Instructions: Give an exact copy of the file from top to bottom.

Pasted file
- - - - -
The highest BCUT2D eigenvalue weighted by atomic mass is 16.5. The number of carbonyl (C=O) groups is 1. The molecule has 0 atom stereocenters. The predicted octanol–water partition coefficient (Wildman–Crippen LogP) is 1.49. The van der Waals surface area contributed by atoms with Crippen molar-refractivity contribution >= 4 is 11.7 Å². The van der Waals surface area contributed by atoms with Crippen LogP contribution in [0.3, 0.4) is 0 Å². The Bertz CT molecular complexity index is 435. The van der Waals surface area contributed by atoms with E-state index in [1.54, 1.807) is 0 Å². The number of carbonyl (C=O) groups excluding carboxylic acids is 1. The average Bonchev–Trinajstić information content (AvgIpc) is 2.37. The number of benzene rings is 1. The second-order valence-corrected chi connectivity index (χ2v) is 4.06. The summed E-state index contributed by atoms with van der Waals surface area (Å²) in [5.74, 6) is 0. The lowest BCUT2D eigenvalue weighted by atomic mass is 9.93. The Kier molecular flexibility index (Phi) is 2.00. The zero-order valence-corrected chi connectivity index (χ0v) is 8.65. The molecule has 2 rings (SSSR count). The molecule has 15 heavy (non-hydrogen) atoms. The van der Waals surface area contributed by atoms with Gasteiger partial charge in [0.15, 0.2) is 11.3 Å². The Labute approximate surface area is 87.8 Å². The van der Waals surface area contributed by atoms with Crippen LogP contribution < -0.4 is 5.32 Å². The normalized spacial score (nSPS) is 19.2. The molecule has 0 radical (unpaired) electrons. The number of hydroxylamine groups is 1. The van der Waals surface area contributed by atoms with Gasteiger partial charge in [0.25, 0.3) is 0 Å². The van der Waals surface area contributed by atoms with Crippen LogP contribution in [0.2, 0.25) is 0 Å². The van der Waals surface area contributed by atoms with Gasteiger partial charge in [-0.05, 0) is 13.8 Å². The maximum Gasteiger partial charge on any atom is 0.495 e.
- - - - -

The highest BCUT2D eigenvalue weighted by atomic mass is 16.5. The number of carbonyl (C=O) groups is 1. The molecule has 0 atom stereocenters. The predicted octanol–water partition coefficient (Wildman–Crippen LogP) is 1.49. The van der Waals surface area contributed by atoms with Crippen molar-refractivity contribution >= 4 is 11.7 Å². The van der Waals surface area contributed by atoms with Crippen LogP contribution in [0.3, 0.4) is 0 Å². The Bertz CT molecular complexity index is 435. The van der Waals surface area contributed by atoms with E-state index in [1.54, 1.807) is 0 Å². The number of carbonyl (C=O) groups excluding carboxylic acids is 1. The average Bonchev–Trinajstić information content (AvgIpc) is 2.37. The number of benzene rings is 1. The second-order valence-corrected chi connectivity index (χ2v) is 4.06. The summed E-state index contributed by atoms with van der Waals surface area (Å²) in [5.74, 6) is 0. The lowest BCUT2D eigenvalue weighted by atomic mass is 9.93. The Kier molecular flexibility index (Phi) is 2.00. The zero-order valence-corrected chi connectivity index (χ0v) is 8.65. The molecule has 2 rings (SSSR count). The molecule has 15 heavy (non-hydrogen) atoms. The van der Waals surface area contributed by atoms with Gasteiger partial charge in [0.15, 0.2) is 11.3 Å². The Labute approximate surface area is 87.8 Å². The van der Waals surface area contributed by atoms with Crippen LogP contribution < -0.4 is 5.32 Å². The normalized spacial score (nSPS) is 19.2. The molecule has 0 radical (unpaired) electrons. The number of hydroxylamine groups is 1. The van der Waals surface area contributed by atoms with Gasteiger partial charge in [0.25, 0.3) is 0 Å². The van der Waals surface area contributed by atoms with Crippen LogP contribution in [0.2, 0.25) is 0 Å². The van der Waals surface area contributed by atoms with Gasteiger partial charge in [-0.05, 0) is 13.8 Å². The maximum Gasteiger partial charge on any atom is 0.495 e.